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Low Impact Development Design—Integrating Suitability Analysis and Site Planning for Reduction of Post-Development Stormwater Quantity

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Author Info

  • Xinhao Wang

    ()
    (School of Planning, College of Design, Architecture, Art, and Planning, University of Cincinnati, Cincinnati, OH 45221-0016, USA)

  • William Shuster

    ()
    (Sustainable Environments Branch, National Risk Management Research Laboratory, Office of Research and Development, United States Environmental Protection Agency, 26 W. Martin Luther King Drive, Cincinnati, OH 45268, USA)

  • Chandrima Pal

    ()
    (School of Planning, College of Design, Architecture, Art, and Planning, University of Cincinnati, Cincinnati, OH 45221-0016, USA)

  • Steven Buchberger

    ()
    (Department of Civil and Environmental Engineering, College of Engineering, University of Cincinnati, Cincinnati, OH 45221-0071, USA)

  • James Bonta

    ()
    (North Appalachian Experimental Watershed, Agricultural Research Service, United States Department of Agriculture, Coshocton, OH 43812, USA)

  • Kiran Avadhanula

    ()
    (School of Planning, College of Design, Architecture, Art, and Planning, University of Cincinnati, Cincinnati, OH 45221-0016, USA)

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    Abstract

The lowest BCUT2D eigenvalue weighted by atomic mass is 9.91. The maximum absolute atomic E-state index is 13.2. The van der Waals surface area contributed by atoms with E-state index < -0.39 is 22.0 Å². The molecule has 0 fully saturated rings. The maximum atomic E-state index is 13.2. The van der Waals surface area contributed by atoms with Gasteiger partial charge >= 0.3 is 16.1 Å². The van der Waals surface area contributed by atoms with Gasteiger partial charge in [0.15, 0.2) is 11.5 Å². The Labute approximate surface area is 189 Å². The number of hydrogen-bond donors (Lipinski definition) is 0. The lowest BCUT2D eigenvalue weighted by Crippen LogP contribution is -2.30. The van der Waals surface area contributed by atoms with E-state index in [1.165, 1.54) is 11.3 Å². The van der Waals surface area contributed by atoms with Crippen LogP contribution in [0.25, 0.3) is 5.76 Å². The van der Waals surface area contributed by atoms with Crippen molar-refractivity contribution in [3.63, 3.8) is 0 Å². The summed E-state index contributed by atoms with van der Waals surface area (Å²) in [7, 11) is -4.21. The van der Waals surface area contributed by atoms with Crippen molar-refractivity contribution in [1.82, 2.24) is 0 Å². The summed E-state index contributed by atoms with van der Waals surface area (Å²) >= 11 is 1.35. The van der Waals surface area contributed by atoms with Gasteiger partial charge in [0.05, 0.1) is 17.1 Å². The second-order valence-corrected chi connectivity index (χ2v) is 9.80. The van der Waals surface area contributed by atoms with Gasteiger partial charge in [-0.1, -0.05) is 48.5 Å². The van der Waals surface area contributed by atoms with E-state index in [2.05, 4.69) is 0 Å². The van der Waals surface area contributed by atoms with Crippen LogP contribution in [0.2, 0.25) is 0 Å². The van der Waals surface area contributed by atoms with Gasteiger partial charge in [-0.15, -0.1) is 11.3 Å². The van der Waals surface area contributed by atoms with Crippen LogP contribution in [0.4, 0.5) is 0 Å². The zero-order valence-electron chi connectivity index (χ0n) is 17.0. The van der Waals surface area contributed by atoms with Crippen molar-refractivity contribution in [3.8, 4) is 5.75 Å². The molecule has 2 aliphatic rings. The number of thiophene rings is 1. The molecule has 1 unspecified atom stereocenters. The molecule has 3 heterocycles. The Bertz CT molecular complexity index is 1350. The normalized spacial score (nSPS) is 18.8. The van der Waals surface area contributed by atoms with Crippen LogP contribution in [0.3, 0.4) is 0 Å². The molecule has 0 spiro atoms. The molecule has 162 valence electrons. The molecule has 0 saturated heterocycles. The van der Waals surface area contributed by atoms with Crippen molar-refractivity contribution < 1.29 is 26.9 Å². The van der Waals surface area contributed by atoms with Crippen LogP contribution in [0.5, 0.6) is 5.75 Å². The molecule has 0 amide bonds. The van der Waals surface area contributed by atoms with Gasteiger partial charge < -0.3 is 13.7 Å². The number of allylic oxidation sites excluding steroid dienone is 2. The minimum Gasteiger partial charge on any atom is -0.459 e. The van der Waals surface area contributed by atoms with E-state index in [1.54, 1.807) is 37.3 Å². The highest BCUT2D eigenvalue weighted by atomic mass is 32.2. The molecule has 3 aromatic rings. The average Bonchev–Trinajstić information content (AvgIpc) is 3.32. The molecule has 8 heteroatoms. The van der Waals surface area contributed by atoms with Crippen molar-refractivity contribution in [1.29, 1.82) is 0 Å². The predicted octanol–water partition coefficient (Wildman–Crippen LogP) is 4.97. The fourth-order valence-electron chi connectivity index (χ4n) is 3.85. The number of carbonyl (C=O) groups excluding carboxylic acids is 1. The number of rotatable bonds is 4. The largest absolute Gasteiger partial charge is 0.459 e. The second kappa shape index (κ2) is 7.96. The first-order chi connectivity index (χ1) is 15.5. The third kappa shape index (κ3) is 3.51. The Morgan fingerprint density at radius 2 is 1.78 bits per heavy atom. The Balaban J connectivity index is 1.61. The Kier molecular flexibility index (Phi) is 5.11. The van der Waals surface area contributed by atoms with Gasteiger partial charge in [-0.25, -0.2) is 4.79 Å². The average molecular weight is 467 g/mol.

A land-suitability analysis (LSA) was integrated with open-space conservation principles, based on watershed physiographic and soil characteristics, to derive a low-impact development (LID) residential plan for a three hectare site in Coshocton OH, USA. The curve number method was used to estimate total runoff depths expected from different frequency storms for: (i) the pre-development condition, (ii) a conventional design, (iii) LID design based on the LSA of same building size; and (iv) LID design based on the LSA with reduced building footprints. Post-development runoff depths for the conventional design increased by 55 percent over those for the pre-development condition. Runoff depth for the same building size LSA-LID design was only 26 percent greater than that for the pre-development condition, and 17% for the design with reduced building sizes. Results suggest that prudent use of LSA may improve prospects and functionality of low-impact development, reduce stormwater flooding volumes and, hence, lower site-development costs.

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    Bibliographic Info

    Article provided by MDPI, Open Access Journal in its journal Sustainability.

    Volume (Year): 2 (2010)
    Issue (Month): 8 (August)
    Pages: 2467-2482

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    Handle: RePEc:gam:jsusta:v:2:y:2010:i:8:p:2467-2482:d:9155

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    Related research

    Keywords: soil survey; runoff; soil hydrologic group; urbanization; suitability analysis;

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